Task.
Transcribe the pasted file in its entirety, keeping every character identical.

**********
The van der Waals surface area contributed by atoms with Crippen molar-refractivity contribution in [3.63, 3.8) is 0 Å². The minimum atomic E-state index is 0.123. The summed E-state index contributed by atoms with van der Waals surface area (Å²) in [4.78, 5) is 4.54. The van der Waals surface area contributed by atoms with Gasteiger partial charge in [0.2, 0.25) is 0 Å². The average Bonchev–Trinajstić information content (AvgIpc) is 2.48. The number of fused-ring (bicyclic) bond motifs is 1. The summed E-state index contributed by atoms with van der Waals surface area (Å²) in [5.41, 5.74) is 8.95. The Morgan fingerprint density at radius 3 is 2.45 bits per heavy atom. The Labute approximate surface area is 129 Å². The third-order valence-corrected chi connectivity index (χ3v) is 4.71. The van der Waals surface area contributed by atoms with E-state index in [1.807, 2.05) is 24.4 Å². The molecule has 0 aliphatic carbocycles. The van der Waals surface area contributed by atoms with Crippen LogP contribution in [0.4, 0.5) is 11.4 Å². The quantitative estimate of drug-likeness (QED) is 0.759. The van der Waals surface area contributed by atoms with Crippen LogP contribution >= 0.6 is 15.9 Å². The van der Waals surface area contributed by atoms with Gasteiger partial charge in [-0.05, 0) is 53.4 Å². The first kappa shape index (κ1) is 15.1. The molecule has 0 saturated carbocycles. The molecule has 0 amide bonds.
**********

The van der Waals surface area contributed by atoms with Crippen molar-refractivity contribution in [3.63, 3.8) is 0 Å². The minimum atomic E-state index is 0.123. The summed E-state index contributed by atoms with van der Waals surface area (Å²) in [4.78, 5) is 4.54. The van der Waals surface area contributed by atoms with Gasteiger partial charge in [0.2, 0.25) is 0 Å². The average Bonchev–Trinajstić information content (AvgIpc) is 2.48. The number of fused-ring (bicyclic) bond motifs is 1. The summed E-state index contributed by atoms with van der Waals surface area (Å²) in [5.41, 5.74) is 8.95. The Morgan fingerprint density at radius 3 is 2.45 bits per heavy atom. The Labute approximate surface area is 129 Å². The third-order valence-corrected chi connectivity index (χ3v) is 4.71. The van der Waals surface area contributed by atoms with E-state index in [1.807, 2.05) is 24.4 Å². The molecule has 0 aliphatic carbocycles. The van der Waals surface area contributed by atoms with Crippen LogP contribution in [0.4, 0.5) is 11.4 Å². The quantitative estimate of drug-likeness (QED) is 0.759. The van der Waals surface area contributed by atoms with Crippen LogP contribution >= 0.6 is 15.9 Å². The van der Waals surface area contributed by atoms with Gasteiger partial charge in [-0.05, 0) is 53.4 Å². The first kappa shape index (κ1) is 15.1. The molecule has 0 saturated carbocycles. The molecule has 0 amide bonds.